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High Pressure Offers Preservative-Free Food Processing

1/6/17 8:38 AM

Preservation is one of the greatest dilemmas currently facing food processing and packaging companies. On one hand, retailers and consumers favor products with long shelf lives; on the other, however, shoppers are increasingly wary of both foodborne illness and the negative effects of chemical preservatives. This has put tremendous pressure on the industry to find solutions that protect consumer health, prevent spoilage and produce clean, wholesome foods. High pressure processing (HPP), first theoretically developed back in the 19th century, is one growing technology that offers food processors 21st century profits.

High pressure processing, also known as cold pressure technology or pascalization, uses applied pressure to eliminate or deactivate microorganisms. Essentially, HPP plays the same role as pasteurization, but uses pressure treatment rather than heat to eliminate pathogens. In addition to neutralizing harmful bacteria, HPP preserves the vitamin content of food and extends its shelf life two to three times without altering flavors.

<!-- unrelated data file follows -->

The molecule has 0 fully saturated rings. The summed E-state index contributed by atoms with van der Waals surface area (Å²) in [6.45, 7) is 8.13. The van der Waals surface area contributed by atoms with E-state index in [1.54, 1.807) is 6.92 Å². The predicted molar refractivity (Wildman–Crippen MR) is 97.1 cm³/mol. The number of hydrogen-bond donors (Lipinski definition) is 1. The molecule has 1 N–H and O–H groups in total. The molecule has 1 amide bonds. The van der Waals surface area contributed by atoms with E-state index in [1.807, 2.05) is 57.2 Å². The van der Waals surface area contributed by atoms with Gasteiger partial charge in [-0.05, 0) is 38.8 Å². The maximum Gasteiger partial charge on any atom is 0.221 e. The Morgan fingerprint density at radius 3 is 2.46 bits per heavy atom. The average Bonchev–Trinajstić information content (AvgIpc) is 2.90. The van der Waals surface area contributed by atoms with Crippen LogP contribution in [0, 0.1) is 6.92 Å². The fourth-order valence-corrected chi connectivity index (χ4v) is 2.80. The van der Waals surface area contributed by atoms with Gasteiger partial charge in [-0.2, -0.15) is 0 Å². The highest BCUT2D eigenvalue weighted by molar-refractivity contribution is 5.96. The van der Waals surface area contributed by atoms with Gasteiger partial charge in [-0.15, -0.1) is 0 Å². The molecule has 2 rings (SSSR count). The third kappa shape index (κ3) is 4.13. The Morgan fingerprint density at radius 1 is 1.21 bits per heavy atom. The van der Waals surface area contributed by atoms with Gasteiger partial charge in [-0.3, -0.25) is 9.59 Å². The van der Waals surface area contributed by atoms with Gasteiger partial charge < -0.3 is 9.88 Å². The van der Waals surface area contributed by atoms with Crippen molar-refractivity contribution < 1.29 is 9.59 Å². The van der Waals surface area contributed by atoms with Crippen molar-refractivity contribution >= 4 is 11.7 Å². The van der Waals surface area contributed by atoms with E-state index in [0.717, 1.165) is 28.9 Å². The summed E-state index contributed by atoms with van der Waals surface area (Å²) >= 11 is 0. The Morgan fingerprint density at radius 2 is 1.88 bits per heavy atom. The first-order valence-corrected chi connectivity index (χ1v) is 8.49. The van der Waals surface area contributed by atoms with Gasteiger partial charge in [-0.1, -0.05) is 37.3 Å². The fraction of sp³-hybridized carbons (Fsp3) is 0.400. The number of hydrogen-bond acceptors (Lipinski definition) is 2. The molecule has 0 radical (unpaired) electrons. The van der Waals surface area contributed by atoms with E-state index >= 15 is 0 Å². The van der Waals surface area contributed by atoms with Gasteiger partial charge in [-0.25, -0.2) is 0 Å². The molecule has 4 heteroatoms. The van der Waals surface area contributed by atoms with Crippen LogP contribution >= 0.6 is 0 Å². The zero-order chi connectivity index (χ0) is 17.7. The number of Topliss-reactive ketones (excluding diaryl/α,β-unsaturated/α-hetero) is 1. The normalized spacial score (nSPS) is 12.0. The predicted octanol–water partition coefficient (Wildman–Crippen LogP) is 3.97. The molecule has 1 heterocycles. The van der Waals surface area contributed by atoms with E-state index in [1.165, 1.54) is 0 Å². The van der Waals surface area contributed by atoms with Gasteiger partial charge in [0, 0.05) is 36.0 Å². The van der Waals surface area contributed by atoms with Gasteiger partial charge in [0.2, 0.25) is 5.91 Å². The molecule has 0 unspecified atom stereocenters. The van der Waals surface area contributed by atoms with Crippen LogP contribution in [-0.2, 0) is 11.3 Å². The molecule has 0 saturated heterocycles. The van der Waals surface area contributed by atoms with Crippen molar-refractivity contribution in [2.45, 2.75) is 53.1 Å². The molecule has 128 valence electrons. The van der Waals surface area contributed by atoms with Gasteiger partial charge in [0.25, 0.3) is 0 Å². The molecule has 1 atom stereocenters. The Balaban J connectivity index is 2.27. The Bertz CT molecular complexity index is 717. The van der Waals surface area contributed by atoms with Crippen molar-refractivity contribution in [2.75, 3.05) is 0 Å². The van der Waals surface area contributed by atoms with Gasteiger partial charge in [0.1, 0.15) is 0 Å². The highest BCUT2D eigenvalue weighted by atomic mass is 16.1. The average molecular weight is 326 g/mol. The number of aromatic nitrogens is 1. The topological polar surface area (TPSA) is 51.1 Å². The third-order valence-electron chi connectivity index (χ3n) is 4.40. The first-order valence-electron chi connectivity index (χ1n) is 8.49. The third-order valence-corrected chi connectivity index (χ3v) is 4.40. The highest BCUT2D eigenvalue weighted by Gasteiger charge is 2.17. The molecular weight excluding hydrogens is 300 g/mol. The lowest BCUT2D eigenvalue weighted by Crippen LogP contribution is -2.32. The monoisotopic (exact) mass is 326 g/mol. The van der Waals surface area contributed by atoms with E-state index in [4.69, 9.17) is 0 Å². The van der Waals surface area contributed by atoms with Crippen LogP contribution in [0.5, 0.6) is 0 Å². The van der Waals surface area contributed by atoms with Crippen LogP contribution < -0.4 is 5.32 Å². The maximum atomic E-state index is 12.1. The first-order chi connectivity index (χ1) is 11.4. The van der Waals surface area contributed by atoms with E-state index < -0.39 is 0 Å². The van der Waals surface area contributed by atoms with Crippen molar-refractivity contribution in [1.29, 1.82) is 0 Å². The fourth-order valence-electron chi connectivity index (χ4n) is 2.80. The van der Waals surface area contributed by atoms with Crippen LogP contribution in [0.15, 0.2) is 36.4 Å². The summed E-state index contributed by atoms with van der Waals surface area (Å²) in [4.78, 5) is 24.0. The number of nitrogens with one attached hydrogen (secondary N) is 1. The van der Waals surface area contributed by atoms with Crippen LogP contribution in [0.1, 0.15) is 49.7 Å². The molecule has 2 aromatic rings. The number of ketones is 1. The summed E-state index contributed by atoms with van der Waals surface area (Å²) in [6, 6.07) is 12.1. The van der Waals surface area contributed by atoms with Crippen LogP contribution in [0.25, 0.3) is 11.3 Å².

B.H. Hite of the West Virginia Agricultural Experiment Station first published a paper detailing how pressure could be used to deactivate microorganisms in the late 1890s. Although HPP did not immediately catch on as an industry-standard food preservation technique then, technological advances made pascalization of commercial food products practical in the early 1990s.

HPP takes place in massive, sealed machines that expose food products to 87,000 pounds per square inch of pressure. For reference, that’s six times the pressure at the deepest part of the ocean and about 2,500 times the pressure in the tires of a passenger sedan. This pressure can be used to eliminate pathogens and extend shelf lives for products like raw or cooked meat, salads, juices and readymade dinners. In stores, these products are generally labeled as “cold pressed” or “vacuum skin-packed.”

Although HPP occurs in large-scale, expensive machinery, small and medium sized food processing companies can still pressure treat their products at “tolling centers,” facilities that grant companies access to HPP machines at a fee. Tolling centers provide access to valuable preservation technology while also leveling the industry playing field by empowering smaller companies to use the same production techniques as their big budget competition.

All equipment used to eliminate pathogens must be periodically validated to ensure it is operating as designed. MadgeTech, the New Hampshire data logger company, offers a variety of pressure data loggers to verify high pressure processes including elimination of microorganisms.

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MadgeTech Marketing Team